Robert W. Sebesta. Concepts of Programming Languages (Fourth Edition), Addison-Wesley,
1999, ISBN 0-201-38596-1.
The following are only examples. You can find the information you need in other places,
including the World Wide Web.
- E. Siever, S. Spainhour and N. Patwardhan, Perl in a Nutshell,
- R.L. Schwartz and T. Christiansen, Learning Perl (2nd Edition),
- K. Arnold and J. Gosling, The Java Programming Language (2nd Edition),
Reiner's helpful home page
Your grade will be determined as follows:
- There will be no makeup mid-terms; students with valid written medical
excuses will have their other mid-term and exam weighted appropriately to make up the
difference. Students who miss exams without a written medical excuse receive a grade of
- Projects should be submitted by 6:00 pm on the day they are due. Projects
submitted after 6:00 pm receive a zero.
- Project grades consist of 50% for correct execution on standard, publicly
available data, 50% for correct execution on data that will be unavailable to the
- You must submit working copies of all projects by the last day of
classes in order to pass the course.
Working is defined as getting a 90/100 or better on a
project. A resubmission must get at least 90/100 to be considered working.
- All submissions of assignments will be via an online submit
program, which will be described by the TAs. Posted deadlines for program submission are sharp;
standard Unix time of submission is used.
I recommend submitting early and often; only the last submitted version
of your program will be remembered.
- You may use any computing equipment you wish (such as your home computer)
to develop your programs. However, this is "at your own risk". Your programming
assignments must be electronically submitted from the account provided to you for this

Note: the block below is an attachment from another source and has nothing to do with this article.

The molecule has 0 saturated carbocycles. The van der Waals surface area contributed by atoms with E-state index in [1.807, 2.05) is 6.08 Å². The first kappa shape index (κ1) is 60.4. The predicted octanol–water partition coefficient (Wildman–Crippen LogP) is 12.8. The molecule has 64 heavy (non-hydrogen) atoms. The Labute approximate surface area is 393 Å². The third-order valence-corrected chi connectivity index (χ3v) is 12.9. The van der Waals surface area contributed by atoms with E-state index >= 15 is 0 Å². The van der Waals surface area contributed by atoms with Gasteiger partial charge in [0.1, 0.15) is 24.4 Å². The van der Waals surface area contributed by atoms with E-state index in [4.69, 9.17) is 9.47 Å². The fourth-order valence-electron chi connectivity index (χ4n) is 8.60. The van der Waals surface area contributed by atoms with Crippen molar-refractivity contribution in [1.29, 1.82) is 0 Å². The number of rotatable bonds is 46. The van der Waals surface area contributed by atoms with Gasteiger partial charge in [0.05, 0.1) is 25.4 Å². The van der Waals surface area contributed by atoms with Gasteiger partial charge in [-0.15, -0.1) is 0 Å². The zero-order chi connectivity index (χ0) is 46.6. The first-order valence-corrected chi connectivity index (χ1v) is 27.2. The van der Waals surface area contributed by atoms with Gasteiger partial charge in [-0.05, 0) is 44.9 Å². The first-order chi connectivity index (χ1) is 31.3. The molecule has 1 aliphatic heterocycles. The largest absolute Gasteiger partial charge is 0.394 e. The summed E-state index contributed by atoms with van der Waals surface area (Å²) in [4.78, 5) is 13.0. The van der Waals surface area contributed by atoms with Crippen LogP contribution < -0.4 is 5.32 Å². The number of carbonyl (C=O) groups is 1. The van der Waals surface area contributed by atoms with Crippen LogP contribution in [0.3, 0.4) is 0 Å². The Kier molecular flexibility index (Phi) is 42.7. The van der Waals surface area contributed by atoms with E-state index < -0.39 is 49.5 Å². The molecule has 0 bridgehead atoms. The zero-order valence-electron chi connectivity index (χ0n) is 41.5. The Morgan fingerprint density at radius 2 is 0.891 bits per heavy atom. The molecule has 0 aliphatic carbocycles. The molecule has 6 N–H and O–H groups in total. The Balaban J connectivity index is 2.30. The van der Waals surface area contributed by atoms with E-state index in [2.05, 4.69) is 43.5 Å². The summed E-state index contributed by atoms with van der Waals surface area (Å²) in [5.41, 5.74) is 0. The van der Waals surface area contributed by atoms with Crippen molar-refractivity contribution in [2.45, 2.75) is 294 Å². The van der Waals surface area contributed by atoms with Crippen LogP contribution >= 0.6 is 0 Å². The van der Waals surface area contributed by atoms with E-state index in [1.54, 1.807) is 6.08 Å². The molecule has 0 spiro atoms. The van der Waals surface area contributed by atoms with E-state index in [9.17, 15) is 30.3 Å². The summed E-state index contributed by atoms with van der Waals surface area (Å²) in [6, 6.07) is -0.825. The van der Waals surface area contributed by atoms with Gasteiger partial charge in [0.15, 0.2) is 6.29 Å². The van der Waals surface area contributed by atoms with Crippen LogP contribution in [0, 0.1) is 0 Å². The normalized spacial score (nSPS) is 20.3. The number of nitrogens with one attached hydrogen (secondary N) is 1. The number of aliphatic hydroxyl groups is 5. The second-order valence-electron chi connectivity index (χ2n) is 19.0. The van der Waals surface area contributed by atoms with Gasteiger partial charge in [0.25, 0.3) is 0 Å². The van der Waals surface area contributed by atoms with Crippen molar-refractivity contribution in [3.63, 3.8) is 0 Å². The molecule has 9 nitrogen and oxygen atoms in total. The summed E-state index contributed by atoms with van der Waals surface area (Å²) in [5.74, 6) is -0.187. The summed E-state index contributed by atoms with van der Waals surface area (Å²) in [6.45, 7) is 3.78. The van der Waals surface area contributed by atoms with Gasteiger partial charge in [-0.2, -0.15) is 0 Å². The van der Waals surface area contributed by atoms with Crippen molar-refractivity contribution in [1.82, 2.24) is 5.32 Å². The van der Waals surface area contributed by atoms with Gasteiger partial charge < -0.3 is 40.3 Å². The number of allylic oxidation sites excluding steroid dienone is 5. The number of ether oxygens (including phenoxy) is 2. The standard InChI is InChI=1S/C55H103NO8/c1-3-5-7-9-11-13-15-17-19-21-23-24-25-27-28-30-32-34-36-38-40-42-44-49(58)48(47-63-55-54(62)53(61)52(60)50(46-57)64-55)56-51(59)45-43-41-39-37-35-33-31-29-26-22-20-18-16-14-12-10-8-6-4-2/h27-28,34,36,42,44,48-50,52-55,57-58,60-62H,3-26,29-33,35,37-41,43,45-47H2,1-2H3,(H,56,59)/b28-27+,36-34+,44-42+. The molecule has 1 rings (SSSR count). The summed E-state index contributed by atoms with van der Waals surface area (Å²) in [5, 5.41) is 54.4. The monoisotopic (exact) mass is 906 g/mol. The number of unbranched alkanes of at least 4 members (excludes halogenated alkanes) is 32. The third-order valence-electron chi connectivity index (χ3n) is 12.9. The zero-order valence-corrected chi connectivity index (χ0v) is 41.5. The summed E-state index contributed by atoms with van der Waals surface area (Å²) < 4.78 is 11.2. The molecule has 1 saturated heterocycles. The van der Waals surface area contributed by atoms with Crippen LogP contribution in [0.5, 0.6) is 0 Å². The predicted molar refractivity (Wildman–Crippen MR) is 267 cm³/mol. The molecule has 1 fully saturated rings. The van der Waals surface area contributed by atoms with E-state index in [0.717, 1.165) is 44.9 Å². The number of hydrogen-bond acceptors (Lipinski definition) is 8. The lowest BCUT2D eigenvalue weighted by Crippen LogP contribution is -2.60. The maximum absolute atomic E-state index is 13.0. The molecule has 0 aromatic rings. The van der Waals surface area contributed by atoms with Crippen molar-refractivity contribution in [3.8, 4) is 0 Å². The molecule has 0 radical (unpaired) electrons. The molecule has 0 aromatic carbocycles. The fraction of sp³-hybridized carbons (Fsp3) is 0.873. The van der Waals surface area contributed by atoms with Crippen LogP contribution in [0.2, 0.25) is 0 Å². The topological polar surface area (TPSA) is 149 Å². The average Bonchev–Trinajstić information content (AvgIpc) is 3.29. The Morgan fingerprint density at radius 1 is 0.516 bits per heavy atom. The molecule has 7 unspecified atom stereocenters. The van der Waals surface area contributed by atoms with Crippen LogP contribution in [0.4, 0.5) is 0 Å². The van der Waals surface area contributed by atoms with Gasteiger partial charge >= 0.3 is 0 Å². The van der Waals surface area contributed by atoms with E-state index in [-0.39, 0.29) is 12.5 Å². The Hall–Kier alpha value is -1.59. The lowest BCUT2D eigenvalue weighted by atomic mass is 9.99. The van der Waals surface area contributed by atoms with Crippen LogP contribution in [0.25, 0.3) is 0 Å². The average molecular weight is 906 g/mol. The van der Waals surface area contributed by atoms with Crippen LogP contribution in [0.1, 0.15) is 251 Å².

class, and will be graded based on how they run on standard Unix machines. If you make use
of a language extension supported on your machine but not under Unix, or if your
programming environment doesn't support standard language features supported under Unix,
you will run into problems. No alterations to conditions of the assignment will be made to
accommodate peculiarities of your other computing resources.
Intellectual Integrity, Academic Honesty, and Cheating
- The college policy on academic dishonesty is strictly followed.
All graded materials (whether exams or programming assignments) must be strictly
- We expect you to follow all AITS guidelines for responsible machine
- Dr. Sussman is the information owner for all AITS
accounts in this class, and all files in those accounts may be inspected by him at any
- Allowing another student to examine a listing of your program or
examining the listing of another student's program, for any reason, is strictly
- You may discuss only the following with other students:
The program statement (e.g., What size inputs did Sussman say we had to
Syntax errors and features of programming languages (e.g., How do I declare a
file?' or Do I need to terminate the last line in a procedure with a
- Logging onto another student's account, for any reason, is cheating.
- Discussion of solutions to a programming assignment must be limited to a
discussion of what was discussed in class, in handouts or in the book. You may not
otherwise discuss algorithms to be used to solve programming assignments (e.g., you should
not ask or answer Should I use linked lists to store the input lines?) except
to discuss what was said in class about the issue.
- Attempting to falsely represent the correctness of your program, or to
delay other members of the class from completing a programming assignment, is cheating.
- The standard penalty for any cheating is to receive a grade of
XF in the course. This grade denotes failure due to academic dishonesty, and your
transcript will be so annotated.
- You are discouraged, in the strongest possible terms, from making a habit
of getting together with another student while you work on a programming project with the
idea that you will limit yourselves to discussion of problems such as syntax errors only.
There are too many temptations, and if by chance your programs wind up being very similar,
you will find it difficult to make a convincing argument that you limited yourselves to
allowable discussions of the project.